Juice cleanse, smoothies or whole fruit: What’s the healthy option?
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Juice cleanse is a health and wellness trend that has become increasingly popular in recent years. Fans of juice diets, or juice fasts, primarily emphasize the benefits that come with drinking juice, such as weight loss or improved nutrient absorption.
While juices are a concentrated source of beneficial nutrients, they are also a concentrated source of carbohydrates in the form of sugar. Let’s take a closer look at that.
How does a glass of fruit juice affect blood sugar?
Juices contain many carbohydrates in the form of sugar, which can contribute to a rapid rise in blood sugar levels. For example, a glass (200ml) of orange juice contains 20 grams of sugar.
Processing the fruit removes much of the fiber from fruits and vegetables. If this fiber is missing, the sugar from these foods is absorbed into the blood more quickly. The result is a faster rise in your blood sugar level. The following rapid drop in blood sugar levels can then cause headaches, hunger or, if you have a juice later in the evening, sleep problems.
Think about how long it takes you to eat 2-3 oranges or drink a glass (200ml) of orange juice. 2-3 oranges is about the amount contained in a glass of orange juice. Most people would agree that it is much easier and faster to drink this amount of orange juice than to peel, slice, chew and swallow 2-3 whole oranges.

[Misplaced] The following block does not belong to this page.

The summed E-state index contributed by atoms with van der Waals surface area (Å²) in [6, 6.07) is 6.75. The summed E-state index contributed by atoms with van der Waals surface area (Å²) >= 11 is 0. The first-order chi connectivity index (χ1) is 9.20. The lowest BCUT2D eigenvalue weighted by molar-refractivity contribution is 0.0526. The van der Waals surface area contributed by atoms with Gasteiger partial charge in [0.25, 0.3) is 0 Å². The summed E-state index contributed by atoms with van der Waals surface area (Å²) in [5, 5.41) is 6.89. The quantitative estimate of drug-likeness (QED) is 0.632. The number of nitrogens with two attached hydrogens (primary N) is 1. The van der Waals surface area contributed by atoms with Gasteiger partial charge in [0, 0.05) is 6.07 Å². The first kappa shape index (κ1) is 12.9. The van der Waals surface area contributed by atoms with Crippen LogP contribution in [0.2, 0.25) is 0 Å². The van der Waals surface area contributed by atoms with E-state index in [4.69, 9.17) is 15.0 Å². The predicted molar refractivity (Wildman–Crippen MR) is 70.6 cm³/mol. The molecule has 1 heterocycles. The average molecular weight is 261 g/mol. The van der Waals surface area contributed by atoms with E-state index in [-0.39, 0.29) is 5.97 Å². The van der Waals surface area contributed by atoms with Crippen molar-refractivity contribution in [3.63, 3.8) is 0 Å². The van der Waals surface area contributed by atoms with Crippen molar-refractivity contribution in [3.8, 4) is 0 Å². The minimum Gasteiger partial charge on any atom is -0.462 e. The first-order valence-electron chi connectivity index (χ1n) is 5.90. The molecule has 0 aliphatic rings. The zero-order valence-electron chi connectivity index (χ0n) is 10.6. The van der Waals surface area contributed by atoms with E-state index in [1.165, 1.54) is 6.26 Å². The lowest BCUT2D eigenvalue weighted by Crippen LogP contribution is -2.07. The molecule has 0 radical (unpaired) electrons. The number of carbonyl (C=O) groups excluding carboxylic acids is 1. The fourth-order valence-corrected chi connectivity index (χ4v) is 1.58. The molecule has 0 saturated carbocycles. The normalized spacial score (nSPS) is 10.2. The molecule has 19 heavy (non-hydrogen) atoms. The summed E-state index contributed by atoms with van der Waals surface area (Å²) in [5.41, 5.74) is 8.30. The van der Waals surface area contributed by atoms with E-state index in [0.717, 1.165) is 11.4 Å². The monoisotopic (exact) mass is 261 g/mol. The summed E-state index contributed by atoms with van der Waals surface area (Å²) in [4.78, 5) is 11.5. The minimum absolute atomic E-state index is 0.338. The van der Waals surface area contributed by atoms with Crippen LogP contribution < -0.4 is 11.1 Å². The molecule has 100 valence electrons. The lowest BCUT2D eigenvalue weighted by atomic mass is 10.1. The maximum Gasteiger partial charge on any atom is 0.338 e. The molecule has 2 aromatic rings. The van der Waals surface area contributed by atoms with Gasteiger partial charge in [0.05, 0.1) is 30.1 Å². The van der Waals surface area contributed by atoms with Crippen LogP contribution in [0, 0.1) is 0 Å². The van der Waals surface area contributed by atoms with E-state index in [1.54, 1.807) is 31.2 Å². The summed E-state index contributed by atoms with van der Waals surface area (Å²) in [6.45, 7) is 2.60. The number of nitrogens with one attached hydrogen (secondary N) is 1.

If you keep this example in mind, it’s easier to understand that eating the whole fruit – and not just the juice – results in a slow and controlled rise in blood sugar levels. This is also because the process of consumption takes longer.
So are smoothies better?
Now, if you’re considering drinking a smoothie instead of just fruit juice, we recommend adding protein and fat to your smoothie. This combination results in a slower blood sugar rise compared to pure fruit juice.
Green smoothies are usually high in vegetables and therefore lower blood sugar, assuming there is no apple or other fruit juice added.
Are juice diets unhealthy?
So, is it safe to say that juice fasts or juice diets are recommended, even if blood sugar rises and falls sharply?
We, at Hello Inside, believe that there is nothing wrong with having a juice fast day now and then, as long as you feel good about it. However, it is important to remember that this is not a long-term form of nutrition, and can also bring unpleasant side effects, such as headaches, hunger or fatigue.
In general, we do not recommend giving up fruits and vegetables. To help you balance your blood sugar, we have collected the following 5 tips.
- Eat your fruit as unprocessed as possible and choose whole fruits
- If possible, leave the skin on
- Combine your fruit juices or smoothies with protein and fat
- Choose vegetable juices (green smoothies) when possible
- Pay attention to portion size
Are you ready to look inside?